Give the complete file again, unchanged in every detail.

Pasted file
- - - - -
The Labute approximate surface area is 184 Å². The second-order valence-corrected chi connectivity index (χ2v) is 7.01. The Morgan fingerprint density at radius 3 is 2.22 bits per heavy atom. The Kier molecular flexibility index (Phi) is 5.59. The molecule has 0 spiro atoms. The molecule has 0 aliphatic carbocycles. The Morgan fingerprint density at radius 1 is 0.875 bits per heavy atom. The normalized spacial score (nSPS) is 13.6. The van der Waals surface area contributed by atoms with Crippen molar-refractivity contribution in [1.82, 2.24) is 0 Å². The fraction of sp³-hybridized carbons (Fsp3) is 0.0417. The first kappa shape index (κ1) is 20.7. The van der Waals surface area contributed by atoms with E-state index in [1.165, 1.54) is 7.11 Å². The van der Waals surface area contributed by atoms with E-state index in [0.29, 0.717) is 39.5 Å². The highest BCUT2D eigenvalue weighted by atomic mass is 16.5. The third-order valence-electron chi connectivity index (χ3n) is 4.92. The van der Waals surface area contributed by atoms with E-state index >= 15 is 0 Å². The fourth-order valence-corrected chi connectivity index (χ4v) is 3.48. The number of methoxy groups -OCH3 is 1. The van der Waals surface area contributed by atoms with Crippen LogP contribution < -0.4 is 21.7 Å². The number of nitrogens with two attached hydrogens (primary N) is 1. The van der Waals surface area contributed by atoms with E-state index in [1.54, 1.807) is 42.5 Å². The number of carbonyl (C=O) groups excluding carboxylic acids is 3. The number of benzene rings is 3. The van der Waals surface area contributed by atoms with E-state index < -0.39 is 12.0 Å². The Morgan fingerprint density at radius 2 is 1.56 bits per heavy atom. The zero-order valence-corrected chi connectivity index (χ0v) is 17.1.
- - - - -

The Labute approximate surface area is 184 Å². The second-order valence-corrected chi connectivity index (χ2v) is 7.01. The Morgan fingerprint density at radius 3 is 2.22 bits per heavy atom. The Kier molecular flexibility index (Phi) is 5.59. The molecule has 0 spiro atoms. The molecule has 0 aliphatic carbocycles. The Morgan fingerprint density at radius 1 is 0.875 bits per heavy atom. The normalized spacial score (nSPS) is 13.6. The van der Waals surface area contributed by atoms with Crippen molar-refractivity contribution in [1.82, 2.24) is 0 Å². The fraction of sp³-hybridized carbons (Fsp3) is 0.0417. The first kappa shape index (κ1) is 20.7. The van der Waals surface area contributed by atoms with E-state index in [1.165, 1.54) is 7.11 Å². The van der Waals surface area contributed by atoms with E-state index in [0.29, 0.717) is 39.5 Å². The highest BCUT2D eigenvalue weighted by atomic mass is 16.5. The third-order valence-electron chi connectivity index (χ3n) is 4.92. The van der Waals surface area contributed by atoms with E-state index >= 15 is 0 Å². The fourth-order valence-corrected chi connectivity index (χ4v) is 3.48. The number of methoxy groups -OCH3 is 1. The van der Waals surface area contributed by atoms with Crippen LogP contribution < -0.4 is 21.7 Å². The number of nitrogens with two attached hydrogens (primary N) is 1. The van der Waals surface area contributed by atoms with E-state index in [1.54, 1.807) is 42.5 Å². The number of carbonyl (C=O) groups excluding carboxylic acids is 3. The number of benzene rings is 3. The van der Waals surface area contributed by atoms with E-state index < -0.39 is 12.0 Å². The Morgan fingerprint density at radius 2 is 1.56 bits per heavy atom. The zero-order valence-corrected chi connectivity index (χ0v) is 17.1.